With pressure from France, Chad and Sudan open door to possible troop deployment

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President Idriss Déby of Chad.
Image: Brian Smithson.
(Image missing from Commons: image; log)

After meeting Sunday with French Foreign Minister Bernard Kouchner, Chadian President Idriss Déby opened the door to the possible deployment of United Nations (UN) or European Union (EU) troops to Chad's volatile eastern region. Yesterday, Kouchner met with Sudan's President Omar al-Bashir.

Until Sunday, Chad had rejected the idea of allowing military troops in to assist with security at its border with Sudan. In Chad's eastern region, the government has been fighting an insurgency, which it claims has been supported by Sudan. While dealing with the insurgency, Chad had been amenable to an international police presence, but not a military force.

An estimated 234,000 Sudanese refugees have fled the violence in the Darfur region of Sudan and crossed the border into Chad. In addition, Chad is coping with an estimated 150,000 internally displaced persons. The conditions in the camps set up to deal with the refugees have been criticised as inadequate by the aid group, Médecins Sans Frontières (MSF).

Refugee camp in Chad.
Image: Mark Knobil.

France's newly appointed foreign minister, and co-founder of MSF, Bernard Kouchner, and Chad's President Déby were able to work out some concessions on the use of foreign troops. Following the meeting, Déby was asked by reporters whether he would allow UN or EU military troops to take a role in security and stabilization measures for a humanitarian mission. "Why not," Déby replied.

Déby revealed that plans for an international force for Chad would be made public by the end of June. "We are agreed on the principle of deploying a force, but there are still some points to resolve, on which we must agree," said Déby. "The results of the discussions will be made public before the 25th of this month."

"We have been proposing this to the international community since 2004," said Déby. But Chad's Prime Minister, Delwa Kassiré Koumakoye, commented recently that neighbouring countries may take the use of foreign troops as a threat.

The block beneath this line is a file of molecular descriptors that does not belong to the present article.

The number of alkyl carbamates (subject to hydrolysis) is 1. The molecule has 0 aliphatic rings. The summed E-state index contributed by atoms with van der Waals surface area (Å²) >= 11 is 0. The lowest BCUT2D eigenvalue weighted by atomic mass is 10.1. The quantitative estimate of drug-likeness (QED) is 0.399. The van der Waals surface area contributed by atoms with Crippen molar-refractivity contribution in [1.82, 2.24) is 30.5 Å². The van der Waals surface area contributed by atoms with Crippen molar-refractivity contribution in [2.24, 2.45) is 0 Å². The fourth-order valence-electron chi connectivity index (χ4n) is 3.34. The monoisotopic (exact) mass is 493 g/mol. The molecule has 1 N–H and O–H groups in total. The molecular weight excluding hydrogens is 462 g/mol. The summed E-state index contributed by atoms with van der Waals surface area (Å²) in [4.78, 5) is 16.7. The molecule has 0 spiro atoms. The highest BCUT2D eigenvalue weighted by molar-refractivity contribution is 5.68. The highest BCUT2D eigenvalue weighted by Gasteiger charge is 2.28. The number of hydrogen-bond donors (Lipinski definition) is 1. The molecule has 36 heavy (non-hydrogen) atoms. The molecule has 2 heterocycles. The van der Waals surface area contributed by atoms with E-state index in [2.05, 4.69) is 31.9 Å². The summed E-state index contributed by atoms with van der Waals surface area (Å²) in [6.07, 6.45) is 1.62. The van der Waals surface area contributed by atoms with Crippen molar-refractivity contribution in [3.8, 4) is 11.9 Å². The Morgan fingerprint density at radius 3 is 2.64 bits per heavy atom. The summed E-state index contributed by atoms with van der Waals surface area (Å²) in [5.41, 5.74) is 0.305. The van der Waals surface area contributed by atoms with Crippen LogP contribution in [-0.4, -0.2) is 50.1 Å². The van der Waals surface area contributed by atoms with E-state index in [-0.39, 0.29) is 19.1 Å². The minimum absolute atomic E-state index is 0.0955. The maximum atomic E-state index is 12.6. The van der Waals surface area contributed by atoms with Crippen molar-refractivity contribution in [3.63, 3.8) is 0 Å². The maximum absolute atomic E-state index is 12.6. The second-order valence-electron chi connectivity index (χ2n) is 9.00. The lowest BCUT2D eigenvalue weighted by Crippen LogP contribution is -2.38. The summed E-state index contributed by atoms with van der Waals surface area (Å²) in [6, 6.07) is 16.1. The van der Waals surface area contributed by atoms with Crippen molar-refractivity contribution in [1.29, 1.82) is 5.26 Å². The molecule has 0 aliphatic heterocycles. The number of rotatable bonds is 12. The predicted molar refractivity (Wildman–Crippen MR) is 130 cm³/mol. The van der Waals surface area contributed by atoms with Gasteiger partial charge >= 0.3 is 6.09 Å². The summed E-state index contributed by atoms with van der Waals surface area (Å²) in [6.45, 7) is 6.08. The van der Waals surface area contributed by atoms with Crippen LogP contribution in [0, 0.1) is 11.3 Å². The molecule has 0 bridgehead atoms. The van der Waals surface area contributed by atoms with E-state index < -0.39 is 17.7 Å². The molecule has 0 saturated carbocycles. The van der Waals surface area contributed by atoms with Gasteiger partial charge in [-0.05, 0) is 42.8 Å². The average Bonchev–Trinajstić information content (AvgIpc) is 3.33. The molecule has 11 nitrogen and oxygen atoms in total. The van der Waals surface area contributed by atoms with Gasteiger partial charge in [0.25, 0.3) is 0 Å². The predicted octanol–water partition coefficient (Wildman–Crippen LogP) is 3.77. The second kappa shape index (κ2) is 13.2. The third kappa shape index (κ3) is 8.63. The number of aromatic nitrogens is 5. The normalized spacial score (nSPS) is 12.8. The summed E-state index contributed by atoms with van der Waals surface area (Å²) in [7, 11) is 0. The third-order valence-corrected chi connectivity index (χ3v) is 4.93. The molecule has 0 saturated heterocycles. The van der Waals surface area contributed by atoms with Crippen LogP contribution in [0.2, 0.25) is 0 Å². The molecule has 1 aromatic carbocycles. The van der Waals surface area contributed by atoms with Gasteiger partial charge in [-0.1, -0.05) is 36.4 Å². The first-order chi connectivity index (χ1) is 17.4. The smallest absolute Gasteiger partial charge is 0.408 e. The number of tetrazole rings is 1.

On June 9, MSF issued a press release warning of a humanitarian crisis developing in Chad. "It is imperative that the emergency in eastern Chad be fully recognised, that aid organisations provide massive, immediate aid to the IDPs and that the Chadian authorities facilitate humanitarian aid," said Isabelle Defourny, manager of MSF programmes in Chad.

Progress in Sudan

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French Foreign Minister Bernard Kouchner.
Image: Photographic Dept. of the Prime Minister.
(Image missing from Commons: image; log)

Following his visit to Chad, Foreign Minister Kouchner traveled to Sudan where he met with Sudanese President Omar al-Bashir. Sudan has, in the past, rejected the deployment of an international force, and has resisted the use of a UN-African Union (AU) force. During their meeting Monday, al-Bashir told Kouchner that he would only accept troops from Africa.

Kouchner indicated that his meetings with al-Bashir and other officials had been productive and would "lift a certain number of complications" in obtaining agreements with Sudan. He and al-Bashir also discussed the unilateral sanctions imposed on Sudan by the United States. Kouchner felt that the sanctions haven't been useful and that the Sudanese "seem clearly affected by this issue, considering how much they raised it."

UN Secretary-General Ban Ki-moon expressed some optimism on the issue of troop deployment and acknowledged he received a letter recently from al-Bashir on the matter. As stated in the letter, al-Bashir has accepted in principal the idea of a UN-AU force of 23,000 troops to be stationed in Darfur. "I sincerely hope that we will be able to have early resolution of this issue," said Ban.

One roadblock may be al-Bashir's refusal to accept any force other than African. The UN and AU stated they would attempt to use only African troops, but indicated that non-African troops may be used if that were not possible.

"Darfur cannot be only an African problem," said Kouchner. "At a certain level, the respect for human rights concerns the whole world."